Art on the Underground and BFI Present the Canary Wharf Screen

For the final instalment of the Canary Wharf Screen, Art on the Underground collaborates with the BFI to screen a season of films showcasing previously unseen footage, rare and restored film, and newer experimental works by some of today’s most renowned British moving image artists. The ticket hall of Canary Wharf tube station has been infiltrated by the BFI screen since December 2012 and will remain to entertain commuters until March 2013, all in celebration of the 150th anniversary of the London Underground on 10 January.

Lifted directly from the BFI National Archive the programme is made up of three parts. The first part was The Artists Year in Nature, which explored the contrast between images of nature and the man-made concrete environment of London where they were screened. The final third part of the project begins at the start of February and is entitled From the City to the Sea: A Century of Archive Film. The conclusion of the season is a double bill of feature length creative archive documentary films that simultaneously record the history of the last century and the story of film itself.

Part two of the programme, Tales from the Underground began yesterday and runs until 5 February. This series features works from several directors including, Underground by Anthony Asquith (1928), All That Mighty Heart by RK Neilson Baxter (1963), Cine Gazette No.14 – Do You Remember? by Tony Thompson (1955), Under Night Streets by Ralph Keene (1958) and AFC: Automatic Fare Collection and You, by Bob Privett (1969). Taking rare and restored archive footage, Tales from the Underground reflects upon London Underground throughout history. In conjunction with a theatrical release on 11 January at the BFI Southbank and at selected cinemas nationwide, Asquith’s Underground revives the early silent era of feature filmmaking. Following a tale of love, treachery and murder on the underground, the newly restored piece is accompanied by an entirely new score written by Neil Brand and performed by the BBC Symphony Orchestra.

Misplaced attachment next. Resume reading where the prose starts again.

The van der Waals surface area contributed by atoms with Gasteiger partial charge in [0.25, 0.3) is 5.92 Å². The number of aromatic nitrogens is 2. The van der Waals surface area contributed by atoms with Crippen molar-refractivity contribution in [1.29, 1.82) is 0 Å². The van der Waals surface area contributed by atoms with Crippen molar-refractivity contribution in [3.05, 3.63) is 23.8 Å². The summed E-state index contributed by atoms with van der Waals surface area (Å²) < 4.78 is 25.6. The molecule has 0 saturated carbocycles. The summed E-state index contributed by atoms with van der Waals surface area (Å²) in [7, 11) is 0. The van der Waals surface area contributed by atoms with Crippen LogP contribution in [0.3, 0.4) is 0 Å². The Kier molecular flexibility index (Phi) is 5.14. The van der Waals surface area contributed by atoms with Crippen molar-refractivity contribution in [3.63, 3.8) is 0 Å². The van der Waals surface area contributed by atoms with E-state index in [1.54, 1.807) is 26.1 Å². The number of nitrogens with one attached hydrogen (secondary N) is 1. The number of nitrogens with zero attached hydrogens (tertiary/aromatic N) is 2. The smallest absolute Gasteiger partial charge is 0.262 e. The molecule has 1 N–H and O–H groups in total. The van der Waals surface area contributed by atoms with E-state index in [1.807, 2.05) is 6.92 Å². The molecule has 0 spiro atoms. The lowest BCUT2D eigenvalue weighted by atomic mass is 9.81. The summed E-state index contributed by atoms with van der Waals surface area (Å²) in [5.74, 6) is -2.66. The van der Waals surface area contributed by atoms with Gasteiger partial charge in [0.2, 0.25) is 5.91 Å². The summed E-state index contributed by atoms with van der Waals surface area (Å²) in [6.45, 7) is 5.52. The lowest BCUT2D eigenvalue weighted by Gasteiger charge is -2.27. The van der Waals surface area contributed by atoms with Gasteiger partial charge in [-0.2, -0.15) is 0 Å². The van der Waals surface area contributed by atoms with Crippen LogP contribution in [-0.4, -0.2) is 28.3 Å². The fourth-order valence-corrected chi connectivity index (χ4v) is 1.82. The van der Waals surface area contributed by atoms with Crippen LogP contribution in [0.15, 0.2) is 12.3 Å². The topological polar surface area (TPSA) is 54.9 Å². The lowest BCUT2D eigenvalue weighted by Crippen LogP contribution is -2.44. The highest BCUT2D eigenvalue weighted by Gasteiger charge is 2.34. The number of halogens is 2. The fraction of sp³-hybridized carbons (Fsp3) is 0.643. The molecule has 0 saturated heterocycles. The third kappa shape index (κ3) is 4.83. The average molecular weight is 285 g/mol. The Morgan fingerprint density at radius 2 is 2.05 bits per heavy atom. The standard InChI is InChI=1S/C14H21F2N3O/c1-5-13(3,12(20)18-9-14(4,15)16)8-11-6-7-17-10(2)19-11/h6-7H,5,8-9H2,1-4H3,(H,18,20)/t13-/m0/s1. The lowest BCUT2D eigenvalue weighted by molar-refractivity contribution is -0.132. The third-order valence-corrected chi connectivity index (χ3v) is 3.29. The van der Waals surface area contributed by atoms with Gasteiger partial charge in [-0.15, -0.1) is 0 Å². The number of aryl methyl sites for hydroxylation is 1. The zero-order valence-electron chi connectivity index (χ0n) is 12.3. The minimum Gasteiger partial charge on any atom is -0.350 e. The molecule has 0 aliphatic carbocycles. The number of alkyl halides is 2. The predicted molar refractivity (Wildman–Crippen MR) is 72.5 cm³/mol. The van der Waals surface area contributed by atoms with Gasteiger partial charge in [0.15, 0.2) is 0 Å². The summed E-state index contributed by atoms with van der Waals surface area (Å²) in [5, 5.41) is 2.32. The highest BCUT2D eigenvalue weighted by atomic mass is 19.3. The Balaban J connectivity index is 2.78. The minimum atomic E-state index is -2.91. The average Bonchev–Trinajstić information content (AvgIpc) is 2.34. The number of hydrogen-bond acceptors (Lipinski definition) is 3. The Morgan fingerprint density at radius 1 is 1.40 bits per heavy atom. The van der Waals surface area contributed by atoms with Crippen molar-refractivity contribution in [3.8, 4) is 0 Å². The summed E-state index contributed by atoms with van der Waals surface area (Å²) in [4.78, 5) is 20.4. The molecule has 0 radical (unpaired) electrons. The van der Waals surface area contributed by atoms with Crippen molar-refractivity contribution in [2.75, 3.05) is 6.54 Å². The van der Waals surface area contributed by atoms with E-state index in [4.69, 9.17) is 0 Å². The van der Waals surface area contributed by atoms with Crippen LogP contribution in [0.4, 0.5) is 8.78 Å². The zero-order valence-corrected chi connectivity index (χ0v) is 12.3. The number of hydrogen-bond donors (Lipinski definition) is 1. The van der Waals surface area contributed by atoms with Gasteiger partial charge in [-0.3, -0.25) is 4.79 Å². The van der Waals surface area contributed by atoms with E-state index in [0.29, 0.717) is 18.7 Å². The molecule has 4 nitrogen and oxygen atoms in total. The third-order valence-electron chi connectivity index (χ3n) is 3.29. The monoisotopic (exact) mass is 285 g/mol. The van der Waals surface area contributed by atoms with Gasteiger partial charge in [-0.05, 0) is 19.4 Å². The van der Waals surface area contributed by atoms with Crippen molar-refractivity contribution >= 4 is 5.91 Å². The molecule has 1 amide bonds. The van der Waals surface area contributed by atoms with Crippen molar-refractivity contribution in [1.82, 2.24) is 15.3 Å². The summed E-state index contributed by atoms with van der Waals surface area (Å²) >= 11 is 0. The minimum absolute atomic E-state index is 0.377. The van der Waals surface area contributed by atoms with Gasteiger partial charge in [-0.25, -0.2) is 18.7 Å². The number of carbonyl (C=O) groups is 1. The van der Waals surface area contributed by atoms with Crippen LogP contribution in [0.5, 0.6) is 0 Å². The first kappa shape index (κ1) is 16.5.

Part two also includes the instructional videos that were produced along with new ticketing and barrier technology in the 1960s and Keene’s Under Night Streets, which follows the “fluffers” who cleaned and maintained the tube system 50 years ago. And in January Café OTO will perform an experimental musical score to accompany the films live in Canary Wharf ticket hall.

Canary Wharf Screen, until 5 March, Canary Wharf, London Borough of Tower Hamlets, London E14.

1. Underground, Anthony Asquith courtesy of Youtube.